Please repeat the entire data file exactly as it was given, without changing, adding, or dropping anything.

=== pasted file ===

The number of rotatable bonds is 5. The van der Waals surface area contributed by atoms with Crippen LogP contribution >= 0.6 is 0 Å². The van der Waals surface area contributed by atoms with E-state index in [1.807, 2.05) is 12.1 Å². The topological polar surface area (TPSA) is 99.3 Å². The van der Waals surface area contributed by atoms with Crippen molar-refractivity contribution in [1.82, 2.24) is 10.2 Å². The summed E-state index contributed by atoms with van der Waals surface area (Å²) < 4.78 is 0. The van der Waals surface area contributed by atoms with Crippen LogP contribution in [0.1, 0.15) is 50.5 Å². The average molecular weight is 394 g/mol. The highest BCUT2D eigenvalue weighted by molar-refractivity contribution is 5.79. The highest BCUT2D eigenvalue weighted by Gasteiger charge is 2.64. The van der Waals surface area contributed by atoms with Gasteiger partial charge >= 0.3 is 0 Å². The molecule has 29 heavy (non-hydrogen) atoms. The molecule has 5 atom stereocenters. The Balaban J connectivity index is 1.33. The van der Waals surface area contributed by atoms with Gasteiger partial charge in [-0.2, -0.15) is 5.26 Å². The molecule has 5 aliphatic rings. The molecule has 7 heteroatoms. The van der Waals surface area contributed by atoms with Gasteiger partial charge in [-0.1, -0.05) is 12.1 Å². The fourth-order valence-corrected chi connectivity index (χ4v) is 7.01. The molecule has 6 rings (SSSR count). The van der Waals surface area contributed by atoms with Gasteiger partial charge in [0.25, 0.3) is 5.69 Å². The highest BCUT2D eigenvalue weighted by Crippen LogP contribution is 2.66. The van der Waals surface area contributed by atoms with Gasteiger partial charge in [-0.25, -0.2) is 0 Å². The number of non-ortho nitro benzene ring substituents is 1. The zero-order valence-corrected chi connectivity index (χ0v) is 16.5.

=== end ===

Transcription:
The number of rotatable bonds is 5. The van der Waals surface area contributed by atoms with Crippen LogP contribution >= 0.6 is 0 Å². The van der Waals surface area contributed by atoms with E-state index in [1.807, 2.05) is 12.1 Å². The topological polar surface area (TPSA) is 99.3 Å². The van der Waals surface area contributed by atoms with Crippen molar-refractivity contribution in [1.82, 2.24) is 10.2 Å². The summed E-state index contributed by atoms with van der Waals surface area (Å²) < 4.78 is 0. The van der Waals surface area contributed by atoms with Crippen LogP contribution in [0.1, 0.15) is 50.5 Å². The average molecular weight is 394 g/mol. The highest BCUT2D eigenvalue weighted by molar-refractivity contribution is 5.79. The highest BCUT2D eigenvalue weighted by Gasteiger charge is 2.64. The van der Waals surface area contributed by atoms with Gasteiger partial charge >= 0.3 is 0 Å². The molecule has 29 heavy (non-hydrogen) atoms. The molecule has 5 atom stereocenters. The Balaban J connectivity index is 1.33. The van der Waals surface area contributed by atoms with Gasteiger partial charge in [-0.2, -0.15) is 5.26 Å². The molecule has 5 aliphatic rings. The molecule has 7 heteroatoms. The van der Waals surface area contributed by atoms with Gasteiger partial charge in [-0.1, -0.05) is 12.1 Å². The fourth-order valence-corrected chi connectivity index (χ4v) is 7.01. The molecule has 6 rings (SSSR count). The van der Waals surface area contributed by atoms with Gasteiger partial charge in [0.25, 0.3) is 5.69 Å². The highest BCUT2D eigenvalue weighted by Crippen LogP contribution is 2.66. The van der Waals surface area contributed by atoms with Gasteiger partial charge in [-0.25, -0.2) is 0 Å². The number of non-ortho nitro benzene ring substituents is 1. The zero-order valence-corrected chi connectivity index (χ0v) is 16.5.